If you find yourself performing solution validation as part of your project, remember that there are three general techniques that the BABOK® Guide recommends that you use when validating that solution and addressing any defects or issues that you might find. Some of these techniques occur early in the project life cycle when you are defining what you will validate, while others are used closer to the end of the project life cycle when you are actually performing your validation efforts. Let’s step through each of those three techniques in a bit more detail.
Acceptance and Evaluation Criteria Definition. Early on in your project, you and the team need to make sure that you define the set of requirements that will be used to validate the resulting project’s solution. This set of requirements must have defined, measurable acceptance criteria for you to use in your validation efforts. If you can’t measure these acceptance criteria, it will be difficult to prove that the solution is delivering what was promised. I always tell my project teams to think about the end of the project when our key users and stakeholders are tired of us, and to put together measurable and objective acceptance criteria that we can use to prove the solution performs as defined. That way, we are good to go whether our stakeholder love us or dislike us at the end of the project. If you are interested in learning more about defining these criteria, check out my previous post about acceptance and evaluation criteria.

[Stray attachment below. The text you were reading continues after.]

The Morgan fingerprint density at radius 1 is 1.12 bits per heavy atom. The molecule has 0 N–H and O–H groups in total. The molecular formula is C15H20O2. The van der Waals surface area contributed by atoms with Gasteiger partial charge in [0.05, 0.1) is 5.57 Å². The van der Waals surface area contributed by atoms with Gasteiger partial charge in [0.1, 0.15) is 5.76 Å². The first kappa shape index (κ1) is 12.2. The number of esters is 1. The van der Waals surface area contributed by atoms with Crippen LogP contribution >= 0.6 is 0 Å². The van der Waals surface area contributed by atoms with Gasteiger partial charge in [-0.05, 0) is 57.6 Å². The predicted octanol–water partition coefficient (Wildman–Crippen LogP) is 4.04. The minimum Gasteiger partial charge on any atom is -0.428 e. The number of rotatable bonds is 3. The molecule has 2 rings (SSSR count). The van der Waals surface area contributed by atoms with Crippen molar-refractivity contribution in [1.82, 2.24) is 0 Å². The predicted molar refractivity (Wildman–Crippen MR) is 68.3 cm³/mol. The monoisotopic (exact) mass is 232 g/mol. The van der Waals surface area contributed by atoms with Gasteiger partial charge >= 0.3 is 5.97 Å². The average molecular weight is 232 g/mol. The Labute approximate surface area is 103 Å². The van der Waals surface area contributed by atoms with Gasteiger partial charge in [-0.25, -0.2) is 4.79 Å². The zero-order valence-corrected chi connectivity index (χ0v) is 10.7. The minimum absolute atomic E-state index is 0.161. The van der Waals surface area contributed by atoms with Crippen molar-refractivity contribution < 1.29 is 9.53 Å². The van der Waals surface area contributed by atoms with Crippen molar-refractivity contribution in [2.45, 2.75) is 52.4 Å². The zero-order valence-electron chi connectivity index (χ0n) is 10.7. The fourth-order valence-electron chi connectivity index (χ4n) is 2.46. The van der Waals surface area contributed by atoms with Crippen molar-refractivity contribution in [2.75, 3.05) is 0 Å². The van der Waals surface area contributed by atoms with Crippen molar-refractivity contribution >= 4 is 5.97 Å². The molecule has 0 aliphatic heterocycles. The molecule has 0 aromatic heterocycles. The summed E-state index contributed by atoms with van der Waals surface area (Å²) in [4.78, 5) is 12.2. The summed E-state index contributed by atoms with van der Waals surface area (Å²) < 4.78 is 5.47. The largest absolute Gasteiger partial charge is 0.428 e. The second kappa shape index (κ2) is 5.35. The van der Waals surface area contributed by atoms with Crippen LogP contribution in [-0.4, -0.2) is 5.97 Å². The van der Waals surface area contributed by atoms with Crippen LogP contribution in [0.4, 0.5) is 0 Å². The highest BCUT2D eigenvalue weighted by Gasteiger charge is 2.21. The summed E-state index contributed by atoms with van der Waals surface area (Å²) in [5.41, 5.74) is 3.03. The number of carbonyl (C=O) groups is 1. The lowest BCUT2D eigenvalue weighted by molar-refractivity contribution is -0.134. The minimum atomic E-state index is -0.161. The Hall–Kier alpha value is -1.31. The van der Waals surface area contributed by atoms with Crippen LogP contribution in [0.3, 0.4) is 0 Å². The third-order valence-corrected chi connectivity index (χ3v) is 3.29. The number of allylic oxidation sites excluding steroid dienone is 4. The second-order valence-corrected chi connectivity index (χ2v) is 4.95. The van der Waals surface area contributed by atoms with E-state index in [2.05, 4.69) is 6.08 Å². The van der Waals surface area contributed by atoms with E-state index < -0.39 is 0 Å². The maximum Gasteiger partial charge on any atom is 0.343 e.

Problem Tracking. Never, ever forget that problem tracking is your formal vehicle for identifying and tracking identified defects in your solution. This technique ensures that the defects found during solution validation are addressed and resolved. It is funny how the problems, defects or issues that get written down, analyzed and have agreed-upon fixes actually get fixed, isn’t it? I find myself using this technique later in the project life cycle, but the mechanism for identifying, logging and tracking project problems, defects or issues should be available very early in the project life cycle, just in case.
Root Cause Analysis. Root cause analysis allows you to determine the underlying reason for a problem or defect in your solution. Identifying the real cause of the problem is a significant step in addressing and fixing that problem. This straightforward and effective business analysis technique allows you to correct the actual cause of the defect versus correcting a symptom of that defect and not the defect itself. It can be all too easy to fix the symptom of a problem and miss the real problem that is causing your solution to behave badly. You can read more about this technique in one of my previous posts on using root cause analysis .
Happy solution validation!
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